Study Finds Fault With Learning in Colleges
"Academically Adrift: Limited Learning on College Campuses"
Students may not be learning as much in college, or working as hard, as their tuition-paying parents might expect, according to a report released last week by the New York-based Social Science Research Council.
The study is based on an analysis of about 2,300 undergraduates at 24 four-year institutions to measure students’ learning and study habits.
Traditional-age college freshmen from schools varying in size, selectivity, and missions, from liberal arts colleges to large research institutions, were contacted in the fall of 2005, in 2007 during their sophomore year, and again in the spring of 2009 to take a survey and the College Learning Assessment. The CLA measures general competencies, such as critical thinking, analytical reasoning, and written communication.
Among the study’s findings:
• Forty-five percent of students had no significant gains in critical thinking, complex reasoning, and written communication during the first two years of college; 36 percent demonstrated no significant gains in those areas over four years of college.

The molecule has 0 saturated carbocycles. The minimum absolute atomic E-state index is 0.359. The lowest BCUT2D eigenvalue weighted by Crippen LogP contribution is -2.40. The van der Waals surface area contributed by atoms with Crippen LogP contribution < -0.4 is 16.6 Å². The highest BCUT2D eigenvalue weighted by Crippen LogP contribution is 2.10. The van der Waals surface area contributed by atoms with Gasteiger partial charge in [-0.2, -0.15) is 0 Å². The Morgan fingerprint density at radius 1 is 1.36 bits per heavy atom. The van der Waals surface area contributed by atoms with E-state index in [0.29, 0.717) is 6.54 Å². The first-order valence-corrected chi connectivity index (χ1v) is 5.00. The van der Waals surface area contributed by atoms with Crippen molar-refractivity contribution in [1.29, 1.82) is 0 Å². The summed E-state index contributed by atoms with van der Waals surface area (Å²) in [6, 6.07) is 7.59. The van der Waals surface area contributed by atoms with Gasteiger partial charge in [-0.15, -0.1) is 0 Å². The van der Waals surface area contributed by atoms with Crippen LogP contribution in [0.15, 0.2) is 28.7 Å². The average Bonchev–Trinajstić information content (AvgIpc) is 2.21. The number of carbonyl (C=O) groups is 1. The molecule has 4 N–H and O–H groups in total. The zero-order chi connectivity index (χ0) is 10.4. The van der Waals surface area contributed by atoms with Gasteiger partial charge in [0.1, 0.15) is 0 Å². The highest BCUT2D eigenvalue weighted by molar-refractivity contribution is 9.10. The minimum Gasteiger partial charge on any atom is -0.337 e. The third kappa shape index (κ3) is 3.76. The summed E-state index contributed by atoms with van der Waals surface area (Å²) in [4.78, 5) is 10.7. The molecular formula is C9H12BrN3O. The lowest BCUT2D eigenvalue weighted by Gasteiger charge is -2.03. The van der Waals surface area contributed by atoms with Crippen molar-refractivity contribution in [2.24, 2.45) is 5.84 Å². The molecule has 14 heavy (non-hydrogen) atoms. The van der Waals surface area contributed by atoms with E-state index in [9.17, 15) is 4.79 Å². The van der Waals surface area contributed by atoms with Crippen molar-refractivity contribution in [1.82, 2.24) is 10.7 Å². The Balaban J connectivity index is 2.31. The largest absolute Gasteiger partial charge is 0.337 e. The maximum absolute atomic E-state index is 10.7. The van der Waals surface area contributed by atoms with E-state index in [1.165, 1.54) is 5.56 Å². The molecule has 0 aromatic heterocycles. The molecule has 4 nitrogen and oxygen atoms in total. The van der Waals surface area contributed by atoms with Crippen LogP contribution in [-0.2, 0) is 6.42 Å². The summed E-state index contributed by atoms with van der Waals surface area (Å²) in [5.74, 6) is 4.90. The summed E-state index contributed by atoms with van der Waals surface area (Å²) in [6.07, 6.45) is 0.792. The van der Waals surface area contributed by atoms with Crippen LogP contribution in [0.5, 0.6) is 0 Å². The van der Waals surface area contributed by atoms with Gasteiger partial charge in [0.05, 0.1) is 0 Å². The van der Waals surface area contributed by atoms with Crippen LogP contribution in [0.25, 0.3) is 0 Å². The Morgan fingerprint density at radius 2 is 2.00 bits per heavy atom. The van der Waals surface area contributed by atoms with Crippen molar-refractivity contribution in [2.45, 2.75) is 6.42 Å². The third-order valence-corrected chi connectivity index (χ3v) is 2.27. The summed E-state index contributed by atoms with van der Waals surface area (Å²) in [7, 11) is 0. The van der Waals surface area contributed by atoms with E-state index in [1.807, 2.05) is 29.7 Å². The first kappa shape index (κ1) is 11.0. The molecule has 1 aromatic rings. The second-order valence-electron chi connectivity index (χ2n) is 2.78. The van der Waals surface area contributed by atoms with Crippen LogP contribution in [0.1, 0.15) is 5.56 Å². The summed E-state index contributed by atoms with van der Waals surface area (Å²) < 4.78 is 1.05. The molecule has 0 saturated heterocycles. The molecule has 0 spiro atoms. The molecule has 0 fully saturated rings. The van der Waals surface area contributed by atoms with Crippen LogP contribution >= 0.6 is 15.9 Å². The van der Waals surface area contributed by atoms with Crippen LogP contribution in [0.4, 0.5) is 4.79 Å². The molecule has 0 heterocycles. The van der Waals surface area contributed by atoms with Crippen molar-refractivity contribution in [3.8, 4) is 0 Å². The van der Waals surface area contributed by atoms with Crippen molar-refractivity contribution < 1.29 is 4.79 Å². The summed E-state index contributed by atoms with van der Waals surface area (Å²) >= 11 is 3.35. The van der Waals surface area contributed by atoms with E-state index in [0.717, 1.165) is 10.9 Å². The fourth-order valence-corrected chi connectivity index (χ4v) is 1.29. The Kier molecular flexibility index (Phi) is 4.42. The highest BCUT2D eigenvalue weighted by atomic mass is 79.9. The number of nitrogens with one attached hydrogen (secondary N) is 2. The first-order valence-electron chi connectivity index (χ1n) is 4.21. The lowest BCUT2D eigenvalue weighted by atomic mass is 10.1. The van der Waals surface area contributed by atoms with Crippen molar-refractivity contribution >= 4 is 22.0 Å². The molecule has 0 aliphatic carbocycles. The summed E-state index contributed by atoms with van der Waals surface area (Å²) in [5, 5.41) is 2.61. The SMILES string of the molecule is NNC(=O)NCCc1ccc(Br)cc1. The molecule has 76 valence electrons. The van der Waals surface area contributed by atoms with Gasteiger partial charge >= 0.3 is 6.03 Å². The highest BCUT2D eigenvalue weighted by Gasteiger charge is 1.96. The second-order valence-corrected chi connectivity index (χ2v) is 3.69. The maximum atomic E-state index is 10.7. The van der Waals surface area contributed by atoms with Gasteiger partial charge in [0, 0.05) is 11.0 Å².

• Fifty percent of students did not take a course requiring more than 20 pages of writing during a typical semester, and one-third did not take a course requiring at least 40 pages of reading per week, according to survey results.
• On average, students spent 12 hours per week studying.
To improve such statistics, the report suggests that colleges should foster an institution-wide culture of learning and change incentives to make learning a priority.
Vol. 30, Issue 18, Page 5